Photographer and craftaholic Parul Arora sells beautiful Polaroid picture ceramic coasters through her Etsy shop justnoey for about $12 each. If you’re feeling ambitious, you can also try buying some blank white ceramic coasters and making your own, though transferring your photos onto the tiles might be a bit difficult. One option might be to glue a print onto the tile and then paint over it with Mod Podge to seal it.
Check out these gigantic backlit Polaroid-style photographs, called Polaboys, by Jirko Bannas and Oliver Seltmann. During the day they look like “ordinary” giant photos, but when the sun sets light brings them to life. Details on the website are sparse, but apparently they’re for sale and available from a shop in Paris.
This week Polaroid launched its new Z340 instant digital camera, perhaps to pave the way for its upcoming uber-futuristic GL30 shooter. The Z340 isn’t as flashy but offers the same fusion of digital and instant: it’s basically a 14-megapixel digital acmera combined with a ZINK printer. It can capture 75 shots and print 25 photos on a single charge, has a 2.7-inch LCD screen, and allows the photographer to decide whether to make a 3×4-inch instant print or to simply store the image on the on-board SD card. Read more…
At the Photo Plus Expo happening in NYC right now, Polaroid is showing off its new Dua Flash, a flash unit that also packs a strong LED light source for video recording. They’re already available for both Canon and Nikon DSLRs on Amazon, and cost between $160 and $200.
Graphic designer Ksenia Podgornaya makes and sells these nifty Polaroid camera greeting cards that feature an original watercolor illustration printed on 100lb satin paper. Your message or drawing to a friend goes on a blank white “photo” that sticks out of the bottom. Each set comes with 5 cards and costs $4 over in Podgornaya’s Etsy store. You can also try your hand at making the card from scratch if you have some free time!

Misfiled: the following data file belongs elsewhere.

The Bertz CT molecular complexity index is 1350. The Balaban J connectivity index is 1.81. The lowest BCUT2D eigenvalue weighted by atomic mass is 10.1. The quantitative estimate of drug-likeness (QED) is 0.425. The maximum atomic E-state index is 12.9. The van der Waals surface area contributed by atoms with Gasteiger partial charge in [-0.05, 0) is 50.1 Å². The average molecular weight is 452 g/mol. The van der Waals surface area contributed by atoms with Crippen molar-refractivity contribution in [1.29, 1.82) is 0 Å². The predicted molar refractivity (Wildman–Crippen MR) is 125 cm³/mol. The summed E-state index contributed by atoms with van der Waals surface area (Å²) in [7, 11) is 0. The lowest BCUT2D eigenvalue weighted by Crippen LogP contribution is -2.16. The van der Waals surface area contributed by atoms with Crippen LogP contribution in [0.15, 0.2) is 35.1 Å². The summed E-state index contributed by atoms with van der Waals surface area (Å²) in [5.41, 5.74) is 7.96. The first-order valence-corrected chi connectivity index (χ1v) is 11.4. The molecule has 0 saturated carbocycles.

If you think about it, there are many parallels between Apple and Polaroid: both companies introduced innovative products that redefined markets in their time, both were founded by college dropouts, and both emphasized design and usability in their products. What you might not know is that it’s not a coincidence. Christopher Bonanos wrote a fascinating article for the New York Times on how Steve Jobs idolized Polaroid founder Edwin Land and modeled his career after Land’s:
The two men met at least twice. John Sculley, the Apple C.E.O. who eventually clashed with Jobs, was there for one meeting, when Jobs made a pilgrimage to Land’s labs in Cambridge, Mass., and wrote in his autobiography that both men described a singular experience: “Dr. Land was saying: ‘I could see what the Polaroid camera should be. It was just as real to me as if it was sitting in front of me, before I had ever built one.’ And Steve said: ‘Yeah, that’s exactly the way I saw the Macintosh.’ He said, If I asked someone who had only used a personal calculator what a Macintosh should be like, they couldn’t have told me. There was no way to do consumer research on it, so I had to go and create it and then show it to people and say, ‘Now what do you think?’”
The worldview he was describing perfectly echoed Land’s: “Market research is what you do when your product isn’t any good.”
Both men were also kicked out of the companies they built, but that’s where the stories differ. Jobs returned to Apple a decade later and his company went on to become the world’s largest tech firm, while Land died a decade later and his company has filed for bankruptcy twice since 2001.
Poladarium is a cool tear-off calendar that’s great for Polaroid enthusiasts looking for daily inspiration:
Every day this calendar reveals a new Polaroid photo, each with its own little story. In this way, you will discover little jewels from both well-known photographers and newcomers throughout the whole year. On the front of each calendar page there is a Polaroid, on the back there is a short description of the background to the photo and information about the photographer.